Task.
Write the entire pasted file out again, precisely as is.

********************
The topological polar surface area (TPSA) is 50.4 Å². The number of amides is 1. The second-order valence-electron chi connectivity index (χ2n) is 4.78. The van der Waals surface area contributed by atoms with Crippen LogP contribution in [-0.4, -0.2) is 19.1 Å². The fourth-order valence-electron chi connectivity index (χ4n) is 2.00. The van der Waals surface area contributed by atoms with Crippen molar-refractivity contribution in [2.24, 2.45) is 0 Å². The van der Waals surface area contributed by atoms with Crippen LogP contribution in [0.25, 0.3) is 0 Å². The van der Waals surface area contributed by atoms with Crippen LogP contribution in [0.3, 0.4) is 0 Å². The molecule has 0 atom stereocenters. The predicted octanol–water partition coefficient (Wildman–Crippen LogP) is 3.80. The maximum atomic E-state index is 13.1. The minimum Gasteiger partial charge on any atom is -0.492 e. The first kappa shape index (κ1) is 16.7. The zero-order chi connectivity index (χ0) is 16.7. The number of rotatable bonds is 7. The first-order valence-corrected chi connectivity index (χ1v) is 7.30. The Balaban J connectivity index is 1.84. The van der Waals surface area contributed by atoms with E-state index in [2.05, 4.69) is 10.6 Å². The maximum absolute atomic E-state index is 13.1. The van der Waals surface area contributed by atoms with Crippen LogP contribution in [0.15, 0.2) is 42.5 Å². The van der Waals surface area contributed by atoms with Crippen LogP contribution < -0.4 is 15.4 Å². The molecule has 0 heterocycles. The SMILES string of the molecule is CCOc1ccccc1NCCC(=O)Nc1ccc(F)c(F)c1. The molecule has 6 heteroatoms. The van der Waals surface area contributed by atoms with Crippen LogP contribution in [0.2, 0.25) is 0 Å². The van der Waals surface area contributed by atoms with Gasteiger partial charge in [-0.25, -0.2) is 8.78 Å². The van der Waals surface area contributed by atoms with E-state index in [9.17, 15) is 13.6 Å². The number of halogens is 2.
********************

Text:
The topological polar surface area (TPSA) is 50.4 Å². The number of amides is 1. The second-order valence-electron chi connectivity index (χ2n) is 4.78. The van der Waals surface area contributed by atoms with Crippen LogP contribution in [-0.4, -0.2) is 19.1 Å². The fourth-order valence-electron chi connectivity index (χ4n) is 2.00. The van der Waals surface area contributed by atoms with Crippen molar-refractivity contribution in [2.24, 2.45) is 0 Å². The van der Waals surface area contributed by atoms with Crippen LogP contribution in [0.25, 0.3) is 0 Å². The van der Waals surface area contributed by atoms with Crippen LogP contribution in [0.3, 0.4) is 0 Å². The molecule has 0 atom stereocenters. The predicted octanol–water partition coefficient (Wildman–Crippen LogP) is 3.80. The maximum atomic E-state index is 13.1. The minimum Gasteiger partial charge on any atom is -0.492 e. The first kappa shape index (κ1) is 16.7. The zero-order chi connectivity index (χ0) is 16.7. The number of rotatable bonds is 7. The first-order valence-corrected chi connectivity index (χ1v) is 7.30. The Balaban J connectivity index is 1.84. The van der Waals surface area contributed by atoms with E-state index in [2.05, 4.69) is 10.6 Å². The maximum absolute atomic E-state index is 13.1. The van der Waals surface area contributed by atoms with Crippen LogP contribution in [0.15, 0.2) is 42.5 Å². The van der Waals surface area contributed by atoms with Crippen LogP contribution < -0.4 is 15.4 Å². The molecule has 0 heterocycles. The SMILES string of the molecule is CCOc1ccccc1NCCC(=O)Nc1ccc(F)c(F)c1. The molecule has 6 heteroatoms. The van der Waals surface area contributed by atoms with Crippen LogP contribution in [0.2, 0.25) is 0 Å². The van der Waals surface area contributed by atoms with Gasteiger partial charge in [-0.25, -0.2) is 8.78 Å². The van der Waals surface area contributed by atoms with E-state index in [9.17, 15) is 13.6 Å². The number of halogens is 2.